If you have glaucoma, you may have heard that marijuana is sometimes prescribed for glaucoma sufferers. Marijuana has a lot of positive and negative aspects to its reputation, so you may be feeling unclear if it can actually offer you any benefits. The reality is, marijuana can help glaucoma sufferers, but it's not a magical cure. Read on to learn more about how medical marijuana works and whether it's worth your time.
How Glaucoma Works
Glaucoma is a disease that affects the nerves and the blood vessels of the eyes. The nerves of the eyes are damaged by increased pressure in the eye, as well as a reduction in blood flow due to swelling or inflammation in the blood vessels. When these two problems combine, they can cause a loss of vision, or even complete blindness if left untreated.
What Marijuana Can Do For Glaucoma Sufferers
Marijuana has been praised by some for its ability to help people suffering from glaucoma. Studies have found that marijuana does do a pretty good job of reducing the pressure in the eye that causes some of the nerve damage that glaucoma patients experience. However, the improvement is short lived.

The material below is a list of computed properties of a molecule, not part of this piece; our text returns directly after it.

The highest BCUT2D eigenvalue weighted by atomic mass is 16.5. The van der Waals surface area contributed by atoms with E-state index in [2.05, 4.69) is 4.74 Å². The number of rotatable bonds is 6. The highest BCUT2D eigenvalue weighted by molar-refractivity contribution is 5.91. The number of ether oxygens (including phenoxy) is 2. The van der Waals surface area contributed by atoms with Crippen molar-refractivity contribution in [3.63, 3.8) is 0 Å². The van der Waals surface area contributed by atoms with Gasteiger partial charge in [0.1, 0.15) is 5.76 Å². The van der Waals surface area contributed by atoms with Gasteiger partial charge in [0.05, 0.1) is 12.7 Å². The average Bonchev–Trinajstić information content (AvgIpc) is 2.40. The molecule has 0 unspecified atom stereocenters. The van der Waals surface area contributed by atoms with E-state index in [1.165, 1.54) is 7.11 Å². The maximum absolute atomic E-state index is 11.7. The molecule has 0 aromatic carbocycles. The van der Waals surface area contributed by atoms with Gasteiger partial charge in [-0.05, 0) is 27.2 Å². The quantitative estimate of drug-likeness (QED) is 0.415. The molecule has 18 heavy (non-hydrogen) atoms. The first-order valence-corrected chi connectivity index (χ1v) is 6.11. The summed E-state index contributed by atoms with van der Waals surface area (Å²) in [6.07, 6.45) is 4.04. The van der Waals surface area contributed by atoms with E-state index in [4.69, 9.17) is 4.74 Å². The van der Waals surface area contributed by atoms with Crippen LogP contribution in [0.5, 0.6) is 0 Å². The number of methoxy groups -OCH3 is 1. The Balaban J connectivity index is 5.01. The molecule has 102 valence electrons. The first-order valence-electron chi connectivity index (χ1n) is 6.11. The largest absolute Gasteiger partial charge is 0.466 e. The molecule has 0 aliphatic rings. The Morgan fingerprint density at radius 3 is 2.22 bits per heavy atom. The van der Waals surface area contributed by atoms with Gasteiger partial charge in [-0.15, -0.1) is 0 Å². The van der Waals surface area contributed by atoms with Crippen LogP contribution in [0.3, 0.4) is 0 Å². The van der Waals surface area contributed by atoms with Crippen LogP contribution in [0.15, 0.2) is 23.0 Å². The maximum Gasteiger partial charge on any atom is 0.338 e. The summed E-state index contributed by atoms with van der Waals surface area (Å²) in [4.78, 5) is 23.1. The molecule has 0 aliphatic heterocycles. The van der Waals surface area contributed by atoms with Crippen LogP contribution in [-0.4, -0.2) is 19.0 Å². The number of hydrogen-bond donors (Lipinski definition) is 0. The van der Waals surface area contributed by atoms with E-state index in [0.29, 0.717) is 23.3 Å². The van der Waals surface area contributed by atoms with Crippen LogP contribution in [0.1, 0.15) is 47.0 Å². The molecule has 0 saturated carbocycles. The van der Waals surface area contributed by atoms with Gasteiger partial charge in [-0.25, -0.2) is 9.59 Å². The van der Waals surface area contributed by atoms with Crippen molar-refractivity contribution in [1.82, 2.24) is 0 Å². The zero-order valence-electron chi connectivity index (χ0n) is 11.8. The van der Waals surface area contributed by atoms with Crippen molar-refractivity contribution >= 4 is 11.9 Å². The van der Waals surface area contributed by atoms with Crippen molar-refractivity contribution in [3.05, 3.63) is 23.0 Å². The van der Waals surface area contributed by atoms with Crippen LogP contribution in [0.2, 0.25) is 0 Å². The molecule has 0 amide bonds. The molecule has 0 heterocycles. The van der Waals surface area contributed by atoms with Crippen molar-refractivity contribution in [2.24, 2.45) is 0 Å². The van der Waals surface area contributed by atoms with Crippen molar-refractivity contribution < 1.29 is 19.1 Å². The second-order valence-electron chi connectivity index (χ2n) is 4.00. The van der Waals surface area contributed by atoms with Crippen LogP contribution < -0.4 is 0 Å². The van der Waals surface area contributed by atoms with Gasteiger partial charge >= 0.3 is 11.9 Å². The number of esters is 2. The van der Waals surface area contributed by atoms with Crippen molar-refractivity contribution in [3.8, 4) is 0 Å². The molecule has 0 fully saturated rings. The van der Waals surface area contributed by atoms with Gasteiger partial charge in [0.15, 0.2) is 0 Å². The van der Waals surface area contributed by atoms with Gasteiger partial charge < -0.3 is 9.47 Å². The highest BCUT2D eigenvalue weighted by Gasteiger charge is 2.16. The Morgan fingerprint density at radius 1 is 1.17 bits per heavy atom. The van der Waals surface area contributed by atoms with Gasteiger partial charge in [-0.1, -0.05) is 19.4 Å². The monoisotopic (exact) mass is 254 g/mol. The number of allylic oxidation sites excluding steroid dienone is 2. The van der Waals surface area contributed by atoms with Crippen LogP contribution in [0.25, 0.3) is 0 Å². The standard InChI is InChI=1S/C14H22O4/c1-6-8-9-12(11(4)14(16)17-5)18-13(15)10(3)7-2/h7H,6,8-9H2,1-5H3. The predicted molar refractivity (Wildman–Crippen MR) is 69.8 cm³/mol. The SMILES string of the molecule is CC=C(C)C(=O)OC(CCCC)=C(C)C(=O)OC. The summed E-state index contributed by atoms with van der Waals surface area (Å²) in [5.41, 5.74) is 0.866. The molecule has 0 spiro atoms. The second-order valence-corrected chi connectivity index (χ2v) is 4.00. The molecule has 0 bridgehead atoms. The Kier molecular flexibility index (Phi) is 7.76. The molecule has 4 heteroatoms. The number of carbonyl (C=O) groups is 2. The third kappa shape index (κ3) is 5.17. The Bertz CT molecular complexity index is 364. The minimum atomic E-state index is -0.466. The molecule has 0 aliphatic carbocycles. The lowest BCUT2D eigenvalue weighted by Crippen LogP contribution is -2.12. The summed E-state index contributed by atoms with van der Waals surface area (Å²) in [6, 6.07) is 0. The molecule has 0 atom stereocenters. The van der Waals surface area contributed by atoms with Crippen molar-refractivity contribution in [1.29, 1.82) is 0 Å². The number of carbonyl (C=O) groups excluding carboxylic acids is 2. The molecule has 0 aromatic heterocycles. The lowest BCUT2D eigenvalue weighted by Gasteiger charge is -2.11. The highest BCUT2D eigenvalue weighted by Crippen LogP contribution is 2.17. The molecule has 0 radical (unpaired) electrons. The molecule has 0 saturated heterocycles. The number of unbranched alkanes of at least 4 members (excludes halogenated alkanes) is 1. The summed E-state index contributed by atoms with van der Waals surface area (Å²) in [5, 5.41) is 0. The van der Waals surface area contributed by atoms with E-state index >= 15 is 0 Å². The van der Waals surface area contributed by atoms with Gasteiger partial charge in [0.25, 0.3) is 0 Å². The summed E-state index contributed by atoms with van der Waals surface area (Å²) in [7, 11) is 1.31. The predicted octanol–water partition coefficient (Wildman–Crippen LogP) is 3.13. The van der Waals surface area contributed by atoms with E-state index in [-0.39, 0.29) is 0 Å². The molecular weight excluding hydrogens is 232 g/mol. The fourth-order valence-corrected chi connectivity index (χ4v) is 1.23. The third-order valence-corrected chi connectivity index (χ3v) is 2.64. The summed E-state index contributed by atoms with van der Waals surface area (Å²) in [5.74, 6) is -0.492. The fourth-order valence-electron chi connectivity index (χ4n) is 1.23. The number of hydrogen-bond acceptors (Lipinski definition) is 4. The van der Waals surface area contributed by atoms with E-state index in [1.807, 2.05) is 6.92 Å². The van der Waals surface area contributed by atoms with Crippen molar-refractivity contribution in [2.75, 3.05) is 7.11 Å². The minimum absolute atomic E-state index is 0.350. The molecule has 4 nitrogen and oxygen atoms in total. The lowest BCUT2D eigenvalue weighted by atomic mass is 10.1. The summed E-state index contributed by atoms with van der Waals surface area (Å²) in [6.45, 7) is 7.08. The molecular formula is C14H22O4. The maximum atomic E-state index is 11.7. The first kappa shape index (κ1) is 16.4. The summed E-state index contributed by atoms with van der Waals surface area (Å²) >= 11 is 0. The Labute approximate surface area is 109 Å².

Unlike medication that's specifically intended to reduce intraocular pressure, marijuana's ability to reduce pressure is effectively a side effect of smoking or consuming marijuana. As a result, it only lasts for as long as the "buzz" does, or the marijuana is in your blood stream. Unfortunately, this means that people with glaucoma would need to smoke or consume marijuana all day long in order to truly benefit from the drug.
To make matters more complicated, marijuana hasn't been shown to have any positive effect on reducing the constriction and inflammation of blood vessels in the eye. While reducing intraocular pressure helps to reduce the risk of damage, you would still need to take medication to improve blood flow to your eyes.
Talk to Your Doctor
If medical marijuana is legal in your state, it's worth talking to an eye doctor about whether it's a good option for you. If your intraocular pressure is particularly high, your doctor may be interested in giving you a medical marijuana prescription in addition to the medications you're already taking for your glaucoma. However, your doctor will ultimately determine whether or not it's the right choice for you and your glaucoma symptoms.
Medical marijuana has been shown to be helpful in reducing symptoms in a wide variety of ailments, like stimulating appetite and reducing nausea for cancer and AIDS patients. However, its efficacy for glaucoma is minimal, at best. If you're concerned that your eyes are still having problems, make an appointment with your eye doctor for a glaucoma treatment consultation right away.
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